For decades, the vast majority of new television shows have been created by white men (and that is still the case), and TV has long needed to open the door more widely to creators, head writers and executives with all kinds of backgrounds. And hey, guess what? Giving creative control to a wider array of writers, directors and producers isn't just a corrective that is long overdue. It's a course of action that makes creative and commercial sense.
As Josef Adalian pointed out recently, "the season's two biggest drama hits and its only new comedy success all feature non-white actors in leading roles." Adalian's referring to Shonda Rhimes' "How to Get Away With Murder," Lee Daniels' "Empire" and Kenya Barris' "Black-ish," all of which have done well for their respective networks ("Empire" in particular is an outright smash). Another of the season's success stories is "Jane the Virgin," a sprightly soap opera about a Hispanic family that has deftly addressed immigration reform, in part through a character who speaks only Spanish.
These shows have done well with viewers and gotten a lot of media attention, partially because they've all got specific points of view that serve as rocket fuel for their storytelling. Similarly, "Fresh Off the Boat" feels, well, fresh because its focus is unapologetically on the Huang family; they are not shoved into the margins or there to supply comic relief to someone else. Also refreshing: One of the comedy's most fruitful and funny themes is the clash between white culture and one specific non-white culture. For decades, TV has gotten a lot of (very questionable) mileage out of the fact that white characters are often befuddled by anyone that does not share their background. Thus there's an element of entertaining schadenfraude in "Fresh's" perspective, which generally takes it as a given that the mid-'90s culture of white suburbanites in Orlando, Florida, is just kind of weird and bewildering.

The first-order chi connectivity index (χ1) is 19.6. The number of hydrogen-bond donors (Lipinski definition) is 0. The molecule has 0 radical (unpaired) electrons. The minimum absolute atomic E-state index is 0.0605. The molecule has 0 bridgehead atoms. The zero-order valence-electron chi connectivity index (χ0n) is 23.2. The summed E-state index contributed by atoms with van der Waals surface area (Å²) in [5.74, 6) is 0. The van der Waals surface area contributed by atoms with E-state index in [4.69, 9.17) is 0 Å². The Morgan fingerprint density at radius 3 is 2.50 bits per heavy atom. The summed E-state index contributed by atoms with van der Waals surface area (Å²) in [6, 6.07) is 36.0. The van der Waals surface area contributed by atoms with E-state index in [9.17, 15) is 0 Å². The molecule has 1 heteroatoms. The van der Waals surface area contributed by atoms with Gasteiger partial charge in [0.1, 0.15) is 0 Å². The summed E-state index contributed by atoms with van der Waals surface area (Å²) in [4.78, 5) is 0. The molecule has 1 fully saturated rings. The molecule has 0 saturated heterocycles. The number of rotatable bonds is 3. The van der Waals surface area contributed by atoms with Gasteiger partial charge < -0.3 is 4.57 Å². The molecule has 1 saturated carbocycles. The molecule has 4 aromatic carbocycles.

"Fresh" is ultimately heart-warming -- this is ABC, after all -- but it has at its disposal a whole wealth of jokes it's willing to make that other comedies would most likely shy away from, out of ignorance, deference or fear. Whatever its occasional growing pains, its great accomplishment is that it is unafraid to be more than just another homogenized family comedy.
The truth is, domestic sitcoms aren't really my thing: A mom standing with her hands on her hips and firing tart one-liners at her adorably frustrating kids is not what I usually gravitate toward when it comes to comedy. But "Fresh" got past my domestic-sitcom defenses because it does much more than hit the usual family-comedy beats.
It's a nostalgic coming-of-age story, a la "The Wonder Years"; it's the story of social pariahs who are often bewildered by their outsider status, a la "Freaks and Geeks"; and it's willing to explore a whole host of racial and cultural topics, a la "Black-ish." If the show goes a little broad on occasion, that tendency is fairly easy to forgive because it does so many things so well right out of the gate. "Fresh's" specific mixture of tartness, sharpness and heart somehow disarmed me and charmed me all at once. On top of all that, its classic hip-hop soundtrack is entertaining as hell.